The birth of a child is one of life’s most exciting moments. The last thing that expectant parents want is for something to go wrong. While longstanding medical evidence has shown a high correlation between certain actions during delivery and injury to the newborn, recent literature has tried to suggest that undiagnosable, unpreventable genetic conditions may be the cause. This creates a need for a reality check!
Unfortunately, injuries during childbirth, while infrequent, are not uncommon. But when exactly are birth injuries a consequence of a doctor’s negligence?
Birth injury rates have declined over the last few decades due to advancements in obstetrical techniques and lessons learned from past malpractice claims where departures from standard practices caused injury to the baby and mother. However, injuries still do occur to the mother and child that are preventable with proper care during delivery.
Some of the most frequently seen injuries that can result from negligence of the obstetrician or other delivering doctor include:
- Erb’s Palsy is an injury to the brachial plexus nerve branch of the newborn that can result from a baby’s difficulty fitting through the birth canal (shoulder dystocia) and can become stuck. If the doctor fails to recognize shoulder dystocia or fails to perform the proper maneuvers to allow the baby to pass through the birth canal when this occurs, the baby’s shoulder becomes trapped against the pubic bone and the nerves to the arms can become severely injured preventing proper arm function.
- Brain Damage During Delivery, also known as Hypoxic Ischemic Encephalopathy (HIE), can occur when the fetus fails to get enough oxygen during delivery and brain damage results. Proper prenatal care, proper monitoring of the stages of labor, and proper interpretation of the fetal heart monitor tracings can prevent fetal distress during labor and prevent lack of oxygen injury from occurring.
- Rectal-Vaginal Fistula is a condition where stool or flatus passes through the vagina after vaginal birth when there is a tear of the rectal muscle and lining that causes a passage from the rectum to the vagina. These injuries require immediate recognition and repair. If the tear goes unrecognized and unrepaired at the time of delivery, the chances of repairing the condition later are diminished.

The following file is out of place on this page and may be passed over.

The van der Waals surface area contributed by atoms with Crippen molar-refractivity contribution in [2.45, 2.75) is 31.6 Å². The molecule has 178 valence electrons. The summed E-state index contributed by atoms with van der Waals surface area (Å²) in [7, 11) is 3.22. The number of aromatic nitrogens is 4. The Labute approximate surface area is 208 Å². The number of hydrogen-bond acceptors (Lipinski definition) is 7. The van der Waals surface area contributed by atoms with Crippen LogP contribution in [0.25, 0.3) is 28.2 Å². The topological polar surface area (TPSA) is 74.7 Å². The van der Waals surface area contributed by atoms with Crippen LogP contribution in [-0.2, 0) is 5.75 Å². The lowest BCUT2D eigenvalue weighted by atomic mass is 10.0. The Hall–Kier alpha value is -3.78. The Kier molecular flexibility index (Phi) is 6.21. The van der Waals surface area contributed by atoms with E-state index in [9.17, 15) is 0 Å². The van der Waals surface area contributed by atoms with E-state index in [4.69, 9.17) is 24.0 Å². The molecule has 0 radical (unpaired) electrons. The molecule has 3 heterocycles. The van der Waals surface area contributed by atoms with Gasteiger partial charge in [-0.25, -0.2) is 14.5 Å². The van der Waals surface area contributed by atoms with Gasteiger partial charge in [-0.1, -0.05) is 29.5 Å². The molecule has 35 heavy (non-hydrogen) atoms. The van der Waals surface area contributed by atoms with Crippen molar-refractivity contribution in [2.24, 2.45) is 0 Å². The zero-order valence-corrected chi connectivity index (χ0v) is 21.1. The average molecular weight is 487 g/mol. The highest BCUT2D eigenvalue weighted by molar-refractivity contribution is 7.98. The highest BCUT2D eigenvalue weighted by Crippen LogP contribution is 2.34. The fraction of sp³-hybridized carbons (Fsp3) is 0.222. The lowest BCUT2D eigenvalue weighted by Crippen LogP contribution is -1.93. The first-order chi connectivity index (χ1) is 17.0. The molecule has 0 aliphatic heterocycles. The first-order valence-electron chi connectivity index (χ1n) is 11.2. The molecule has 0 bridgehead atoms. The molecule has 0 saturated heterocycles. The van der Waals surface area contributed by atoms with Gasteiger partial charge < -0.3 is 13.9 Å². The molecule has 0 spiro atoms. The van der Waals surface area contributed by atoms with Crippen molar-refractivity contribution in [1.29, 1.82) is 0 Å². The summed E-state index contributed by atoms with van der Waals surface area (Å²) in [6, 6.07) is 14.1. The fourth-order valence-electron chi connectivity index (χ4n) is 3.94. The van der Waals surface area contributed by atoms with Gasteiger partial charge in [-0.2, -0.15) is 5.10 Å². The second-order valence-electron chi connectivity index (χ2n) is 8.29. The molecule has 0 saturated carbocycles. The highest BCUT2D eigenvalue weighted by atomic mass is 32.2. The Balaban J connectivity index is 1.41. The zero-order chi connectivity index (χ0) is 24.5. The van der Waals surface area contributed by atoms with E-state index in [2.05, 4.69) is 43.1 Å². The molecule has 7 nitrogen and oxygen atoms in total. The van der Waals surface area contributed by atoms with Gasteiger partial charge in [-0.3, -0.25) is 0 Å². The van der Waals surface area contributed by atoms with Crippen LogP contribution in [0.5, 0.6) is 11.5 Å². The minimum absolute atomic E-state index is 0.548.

- Serious Genetic Conditions in babies can result from the failure to offer, perform, or properly interpret prenatal tests that would have provided information to the doctors about congenital or genetic anomalies that cause catastrophic disabilities. The failure of the doctors to detect such conditions and to advise the parents of the child’s likely future suffering deprives the parent of information that would have allowed them to choose to terminate the pregnancy and avoid the pain and suffering for both the child and parents.
- Kernicterus is excess bilirubin in the blood (jaundice or kernicterus) that causes damage to the brain. This condition is triggered by a delay in a newborn’s liver metabolism which leads to neurologic injury if untreated. The increased bilirubin levels can often be seen in the sclera of the eyes that look yellowish instead of white.
- Skull Fractures can occur during delivery and cause injuries to the newborn skull and brain. Such cases are rare but can occur with improper use of a vacuum extractor or delivery forceps.
More information on each of these conditions, the standard of care that can avoid them from occurring in the first place, and treatments, where appropriate, will be addressed in subsequent blogs.